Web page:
Starward - 'Two Fold' Australian Whisky

$75.00
Sale price

Regular price $75.00

Two-Fold was our chance to forget compromise. To make a whisky that was as affordable and approachable as we wanted, we had to tear up the rule book (a renegade act we relished, we'll admit).

It was worth every effort. Sip Two-Fold neat for a whisky that's smooth and full of flavour. Or pair with tonic, and rethink the G&T for good.

Nose / Bright red berries coated in buttery vanilla spice.
Palate / Imagine a smooth, rich caramel dessert balanced by tropical fruit.
Finish / Delicate and long. A delicious, dry finish from a faded sweetness.

When it comes to whisky-making, we're unapologetically Melburnian. Our aim? To make whisky that's unpretentious and easy to enjoy, however you like. Enter, Two-Fold.

It started with a question. How would our ideal whisky taste? It'd be easy-drinking, versatile and, most importantly, delicious. We chose two quintessential Aussie grains. First, for depth, malted barley. This new make spirit is the exact same as our Nova. Inspired by the craft beer scene, we ferment our barley with brewers' yeast for extra fruity characters.

We balance this with a spirit made from aromatic and dry wheat. Then it's time for each whisky to mature separately in the barrel.

We carefully select barrels from vineyards making great Aussie reds like shiraz, cabernet and pinot noir. These give our new make spirit tasty fruit, caramel and spice notes.

To keep as much of a fresh red wine flavour profile as possible, we source barrels from just a day's drive away. We either lightly char or quickly blast barrels with steam. Many are still wet with wine when we fill them.

Flavour obsessed as ever, we fill each barrel at a lower alcohol proof than is traditional. This means our whisky draws more lip-smacking red wine fruit characters and tannins.

Then, it's time for Melbourne's climate to shine. Or, rather, rain and shine in a wildly unpredictable way. Famed for its 'four seasons in a day', Melbourne's fluctuating climate means Two-Fold extracts more flavour from the barrel in a much shorter time than is traditional. After just three years, both barley and wheat whiskies are ready to be expertly combined.

The next part (the drinking part) is all up to you.

--------THE PRODUCER--------

Starward Whisky

Starward Whisky is one of Australia's leading whisky distilleries, situated in the bustling hub of Melbourne. The distillery was founded by local, David Vitale in 2007, who's vision was to create a spirit that would reflect his hometown's 'four seasons in one day' climate.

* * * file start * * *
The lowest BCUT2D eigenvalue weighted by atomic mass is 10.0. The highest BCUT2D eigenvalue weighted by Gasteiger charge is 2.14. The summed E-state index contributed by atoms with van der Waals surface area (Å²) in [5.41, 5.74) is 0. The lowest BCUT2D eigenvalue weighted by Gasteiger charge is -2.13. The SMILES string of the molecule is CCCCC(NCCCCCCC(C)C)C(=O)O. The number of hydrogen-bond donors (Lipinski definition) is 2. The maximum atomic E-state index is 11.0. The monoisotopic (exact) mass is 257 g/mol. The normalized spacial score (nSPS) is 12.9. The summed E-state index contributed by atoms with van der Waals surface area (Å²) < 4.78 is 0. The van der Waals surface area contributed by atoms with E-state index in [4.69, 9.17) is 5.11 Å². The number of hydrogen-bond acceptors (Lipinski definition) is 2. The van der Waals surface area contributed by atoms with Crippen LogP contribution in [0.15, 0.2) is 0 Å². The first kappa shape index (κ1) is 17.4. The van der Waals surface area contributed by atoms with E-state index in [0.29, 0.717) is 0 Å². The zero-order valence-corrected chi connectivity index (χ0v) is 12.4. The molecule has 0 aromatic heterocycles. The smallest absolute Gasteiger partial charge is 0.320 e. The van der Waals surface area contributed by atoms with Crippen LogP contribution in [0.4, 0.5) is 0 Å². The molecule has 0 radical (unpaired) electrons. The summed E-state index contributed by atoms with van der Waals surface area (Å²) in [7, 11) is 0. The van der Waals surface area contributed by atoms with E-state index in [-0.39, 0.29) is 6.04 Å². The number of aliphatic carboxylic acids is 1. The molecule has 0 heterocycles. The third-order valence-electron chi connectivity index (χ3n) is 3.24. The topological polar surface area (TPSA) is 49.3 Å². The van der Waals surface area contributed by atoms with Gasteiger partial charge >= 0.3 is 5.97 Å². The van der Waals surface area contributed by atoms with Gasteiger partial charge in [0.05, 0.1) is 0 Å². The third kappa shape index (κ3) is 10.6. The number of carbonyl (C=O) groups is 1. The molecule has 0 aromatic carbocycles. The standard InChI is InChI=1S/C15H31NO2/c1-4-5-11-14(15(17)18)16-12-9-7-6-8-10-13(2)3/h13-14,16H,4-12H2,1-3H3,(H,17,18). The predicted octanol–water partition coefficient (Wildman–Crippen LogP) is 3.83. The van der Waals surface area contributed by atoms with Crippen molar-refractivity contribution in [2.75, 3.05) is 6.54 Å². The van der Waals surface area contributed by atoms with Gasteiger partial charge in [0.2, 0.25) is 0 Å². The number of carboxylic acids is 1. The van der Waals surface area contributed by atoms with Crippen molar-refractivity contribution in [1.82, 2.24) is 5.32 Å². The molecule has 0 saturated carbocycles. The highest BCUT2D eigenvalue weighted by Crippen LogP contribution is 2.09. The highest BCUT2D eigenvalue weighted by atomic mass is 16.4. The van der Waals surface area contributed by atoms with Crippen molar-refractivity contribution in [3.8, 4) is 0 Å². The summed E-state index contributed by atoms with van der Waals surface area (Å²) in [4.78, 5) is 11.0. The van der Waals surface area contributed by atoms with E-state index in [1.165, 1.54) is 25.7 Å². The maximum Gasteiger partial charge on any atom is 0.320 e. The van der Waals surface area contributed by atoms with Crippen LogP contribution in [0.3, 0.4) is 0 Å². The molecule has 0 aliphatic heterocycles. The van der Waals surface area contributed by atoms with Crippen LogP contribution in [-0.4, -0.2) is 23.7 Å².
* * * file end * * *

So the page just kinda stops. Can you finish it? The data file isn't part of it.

The best place to start when you are pairing food and wine is to think about the structural elements of both the food and wines. These elements are: sweetness, acidity, bitterness, umami, chilli heat and fat.

We have listed these elements in foods and how you can add wines with similar or contrasting elements to help create harmony in your matches.

Sweetness 

Sweet foods can overpower dry wines, white or red, making them appear acidic, neutral or bitter. In order to reduce this effect you should pair sweet foods with sweet wines. 

Acidity

Acidic foods, like fresh citrus, tomatoes or salads laden with vinaigrettes, will overpower the acidity in a wine making them appear flabby or less acidic than they were. In order to reduce this effect you should pair acidic foods with wines that have a higher acidity such as Champagne, Riesling or Sauvignon Blanc.

Acidity is a key element in creating balance in a dish or a food-and-wine match. If the foods are going to reduce the acidity in the wines then you need to add your own bit of acidity by bringing a more acidic wine to the table. It is the same principle behind adding lemon juice to seafood dishes, as seafood tends to have quite low natural acidity.

Bitterness

If a food is high in bitterness then it will make the wine appear bitter, or it will increase the perception of bitterness (tannins) in the wine. In order to reduce this effect you should pair bitter foods with wines that are not bitter but rather have refreshing acidity.

Umami (Savoury)

Foods that are highly savoury, like mushrooms, will increase the bitterness or acidic perception we have in wines. In order to reduce this effect you should pair umami rich foods with wines that are very fruity and do not have medium-high tannins. 

Often foods that are more savoury are best matched with white wines like Chardonnay or Soave as these do not have tannins but have lots of fruity flavours nor do they have extremely high acidity.

Chilli Heat

Chilli heat is similar to umami rich foods where by it will increase the bitterness or acidic perception as well as the alcoholic burn we have in wines. In order to reduce this effect you should pair chilli heat rich foods with wines that are very fruity but also have higher sweetness.

Wines that are just a touch off-dry like many Gewurztraminer or Riesling work best with chilli foods like a curry as they will be both a bit sweet but also very fruity. If you aren't a white wine drinker then you should consider red wines that have lower tannins such as a Pinot Noir or a Gamay Noir. 

Fatty

Foods that are high in fat will make the wines feel flabby and less fruity. In order to reduce this effect you should pair fatty foods with wines that have high acidity. This is similar to the rule of adding in acidity (in the form of citrus) to seafood to help balance out not just the acidity but to cut down the perception of fattiness in the seafood. 

This is why when you are having a piece of red meat that is high in fat, like lamb, then you should pair it with a Pinot Noir instead of a Merlot as a Pinot Noir will have a higher acidity and will help to balance out the dish.

 

 

These rules will help you with starting to think about how to create pairings. It often isn't helpful to think about 'red wine and red meat' or 'white wine and fish' because it is actually the structural elements of the wine and food that are what need to be balanced. It is the acidity in white wines that work well with cutting through the fattiness of a piece of fish but you could get that acidity through a Pinot Noir.